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Sunday, November 1, 2020



In a human new born at birth, in the female as well as in the male, the mammary glands have developed sufficiently so that they appear as distinct hemispheroidal elevations, palpable as movable soft masses. This is especially prominent in postterm infants. Histologically, a number of branching channels with layers of lining cells and plugs of basal cells at their ends, the future milk ducts and glandular lobules, respectively, can easily be recognized. In a great number of infants an everted nipple is observed, and in about 10% a greatly enlarged gland can be palpated, a condition that received the unfortunate name of mastitis neonatorum, though no signs of inflammation exist. These early glandular structures may produce a milk like secretion, the “witch’s milk,” starting 2 or 3 days after birth. All these neonatal phenomena in the breast are the result of the very intensive, maternal estrogen driven developmental processes in the last stages of intrauterine life. The changes subside within the first 2 to 3 weeks of life. It is during this period that the breast undergoes marked involutional changes leading to the quiescent stage, which is characteristic of infancy and childhood. During these periods, the male and the female glands consist of a few branching rudimentary ducts lined by flattened epithelium, surrounded by collagenous connective tissue.


For most girls, the first sign of puberty is usually the appearance of breast budding. In the United States, this early breast change begins at an average age of 10.8 (±1.1) years of age. With the onset of puberty and during adolescence, follicular ripening in the ovaries, in response to follicular-stimulating hormone (FSH) of the anterior pituitary gland, is accompanied by an increased output of estrogen. In response to the latter, the mammary ducts elongate and their lining epithelium reduplicates and proliferates at the ends of the mammary tubules, forming the sprouts of the future lobules. This growth of ductal epithelium is accompanied by growth of periductal fibrous tissue, which is largely responsible for the increasing size and firmness of the adolescent female gland. During this period, the areola and nipple also grow and become pigmented.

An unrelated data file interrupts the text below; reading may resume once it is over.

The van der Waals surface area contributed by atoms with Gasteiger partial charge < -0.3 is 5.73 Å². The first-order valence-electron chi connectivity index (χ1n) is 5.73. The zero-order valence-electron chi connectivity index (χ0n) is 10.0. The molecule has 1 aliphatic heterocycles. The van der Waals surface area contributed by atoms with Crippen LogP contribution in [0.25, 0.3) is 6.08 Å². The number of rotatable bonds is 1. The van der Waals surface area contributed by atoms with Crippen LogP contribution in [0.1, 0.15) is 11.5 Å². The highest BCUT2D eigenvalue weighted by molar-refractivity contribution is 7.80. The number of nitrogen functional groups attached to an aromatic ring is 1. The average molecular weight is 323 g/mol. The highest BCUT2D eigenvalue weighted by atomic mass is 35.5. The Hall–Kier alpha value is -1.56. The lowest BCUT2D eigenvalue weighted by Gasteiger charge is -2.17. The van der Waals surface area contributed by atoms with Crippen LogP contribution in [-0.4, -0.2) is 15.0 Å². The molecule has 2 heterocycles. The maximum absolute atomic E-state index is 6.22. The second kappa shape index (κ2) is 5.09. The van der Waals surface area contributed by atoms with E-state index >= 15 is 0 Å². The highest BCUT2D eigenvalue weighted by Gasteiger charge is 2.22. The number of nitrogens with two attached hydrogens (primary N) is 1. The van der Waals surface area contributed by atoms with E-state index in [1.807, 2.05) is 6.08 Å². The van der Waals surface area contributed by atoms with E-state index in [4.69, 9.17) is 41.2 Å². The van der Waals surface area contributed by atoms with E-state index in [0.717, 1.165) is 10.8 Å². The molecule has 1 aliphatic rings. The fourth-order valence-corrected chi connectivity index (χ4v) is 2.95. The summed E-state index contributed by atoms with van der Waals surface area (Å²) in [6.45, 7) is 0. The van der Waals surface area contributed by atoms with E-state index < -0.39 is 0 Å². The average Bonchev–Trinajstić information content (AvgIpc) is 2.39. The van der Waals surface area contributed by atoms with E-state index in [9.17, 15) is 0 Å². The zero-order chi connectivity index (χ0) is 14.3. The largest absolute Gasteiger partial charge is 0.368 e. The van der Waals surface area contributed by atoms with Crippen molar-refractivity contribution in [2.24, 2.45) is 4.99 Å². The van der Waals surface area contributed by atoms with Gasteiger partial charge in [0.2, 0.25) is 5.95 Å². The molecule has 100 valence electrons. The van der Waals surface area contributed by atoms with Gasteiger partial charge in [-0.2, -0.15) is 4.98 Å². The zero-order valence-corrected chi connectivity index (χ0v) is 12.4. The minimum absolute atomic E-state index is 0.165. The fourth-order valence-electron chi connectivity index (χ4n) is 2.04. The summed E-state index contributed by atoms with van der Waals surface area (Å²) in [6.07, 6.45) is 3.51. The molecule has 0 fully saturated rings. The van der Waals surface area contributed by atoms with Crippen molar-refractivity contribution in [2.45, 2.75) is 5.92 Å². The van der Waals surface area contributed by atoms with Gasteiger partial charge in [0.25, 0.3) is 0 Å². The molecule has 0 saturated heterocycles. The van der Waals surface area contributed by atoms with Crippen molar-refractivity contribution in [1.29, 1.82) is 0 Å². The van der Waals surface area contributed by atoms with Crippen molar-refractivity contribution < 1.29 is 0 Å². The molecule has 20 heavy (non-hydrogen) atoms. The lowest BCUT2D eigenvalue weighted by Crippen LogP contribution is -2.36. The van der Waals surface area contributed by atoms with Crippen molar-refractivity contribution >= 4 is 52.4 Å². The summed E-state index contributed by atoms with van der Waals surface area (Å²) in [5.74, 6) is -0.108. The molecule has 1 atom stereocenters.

With the onset of maturity, that is, when ovulation occurs and the progesterone-secreting corpora lutea are formed, the second stage of mammary development occurs. It is essentially concerned with the formation of the lobules and acinar structures. Although in the adult woman, progesterone always asserts its influence when estrogen is simultaneously present, overwhelming experimental evidence indicates that this beginning unfolding of the lobules is a specific effect of progesterone. This gives the mammary gland the characteristic lobular structure found during the childbearing years. This differentiation into a lobular gland is finished approximately 1 to 1½ years after the first menstruation, but further acinar development continues in proportion to the intensity of the hormonal stimuli during each menstrual cycle and especially during pregnancies. Fat deposition and formation of fibrous stroma contribute to the increasing size of the gland in the adolescent period.

The predictable sequence of breast development brought on during adolescence forms one part of the sexual maturation scale (Tanner staging) that is used to assess the degree and sequence of pubertal development. In 1969, Marshall and Tanner defined five stages of breast development and pubic hair development that are combined and called Tanner, or pubertal, stages 1 through 5. For most girls, breast budding is the earliest sign of puberty and menarche the latest.

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